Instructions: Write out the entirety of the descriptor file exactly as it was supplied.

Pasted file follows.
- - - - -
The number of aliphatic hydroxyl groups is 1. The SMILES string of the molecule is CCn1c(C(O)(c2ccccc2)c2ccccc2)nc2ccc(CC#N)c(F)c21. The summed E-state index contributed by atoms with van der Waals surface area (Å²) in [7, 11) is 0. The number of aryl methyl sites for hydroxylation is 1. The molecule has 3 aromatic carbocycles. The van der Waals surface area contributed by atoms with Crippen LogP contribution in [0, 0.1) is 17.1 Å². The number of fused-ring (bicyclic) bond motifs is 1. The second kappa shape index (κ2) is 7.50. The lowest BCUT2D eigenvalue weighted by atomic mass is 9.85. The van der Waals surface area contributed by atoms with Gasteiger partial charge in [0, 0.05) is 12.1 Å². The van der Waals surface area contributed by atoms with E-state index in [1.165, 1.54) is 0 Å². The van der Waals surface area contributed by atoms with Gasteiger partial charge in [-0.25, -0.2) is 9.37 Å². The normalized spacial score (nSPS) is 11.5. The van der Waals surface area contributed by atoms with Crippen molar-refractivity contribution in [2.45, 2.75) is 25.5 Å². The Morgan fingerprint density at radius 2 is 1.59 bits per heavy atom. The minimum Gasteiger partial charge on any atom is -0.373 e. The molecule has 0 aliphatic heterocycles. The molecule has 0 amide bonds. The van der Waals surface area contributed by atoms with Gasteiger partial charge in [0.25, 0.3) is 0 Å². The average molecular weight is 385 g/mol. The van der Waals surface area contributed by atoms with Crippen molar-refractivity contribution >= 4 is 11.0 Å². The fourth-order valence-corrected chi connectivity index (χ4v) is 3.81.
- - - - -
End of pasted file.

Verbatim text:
The number of aliphatic hydroxyl groups is 1. The SMILES string of the molecule is CCn1c(C(O)(c2ccccc2)c2ccccc2)nc2ccc(CC#N)c(F)c21. The summed E-state index contributed by atoms with van der Waals surface area (Å²) in [7, 11) is 0. The number of aryl methyl sites for hydroxylation is 1. The molecule has 3 aromatic carbocycles. The van der Waals surface area contributed by atoms with Crippen LogP contribution in [0, 0.1) is 17.1 Å². The number of fused-ring (bicyclic) bond motifs is 1. The second kappa shape index (κ2) is 7.50. The lowest BCUT2D eigenvalue weighted by atomic mass is 9.85. The van der Waals surface area contributed by atoms with Gasteiger partial charge in [0, 0.05) is 12.1 Å². The van der Waals surface area contributed by atoms with E-state index in [1.165, 1.54) is 0 Å². The van der Waals surface area contributed by atoms with Gasteiger partial charge in [-0.25, -0.2) is 9.37 Å². The normalized spacial score (nSPS) is 11.5. The van der Waals surface area contributed by atoms with Crippen molar-refractivity contribution in [2.45, 2.75) is 25.5 Å². The Morgan fingerprint density at radius 2 is 1.59 bits per heavy atom. The minimum Gasteiger partial charge on any atom is -0.373 e. The molecule has 0 aliphatic heterocycles. The molecule has 0 amide bonds. The van der Waals surface area contributed by atoms with Gasteiger partial charge in [0.25, 0.3) is 0 Å². The average molecular weight is 385 g/mol. The van der Waals surface area contributed by atoms with Crippen molar-refractivity contribution >= 4 is 11.0 Å². The fourth-order valence-corrected chi connectivity index (χ4v) is 3.81.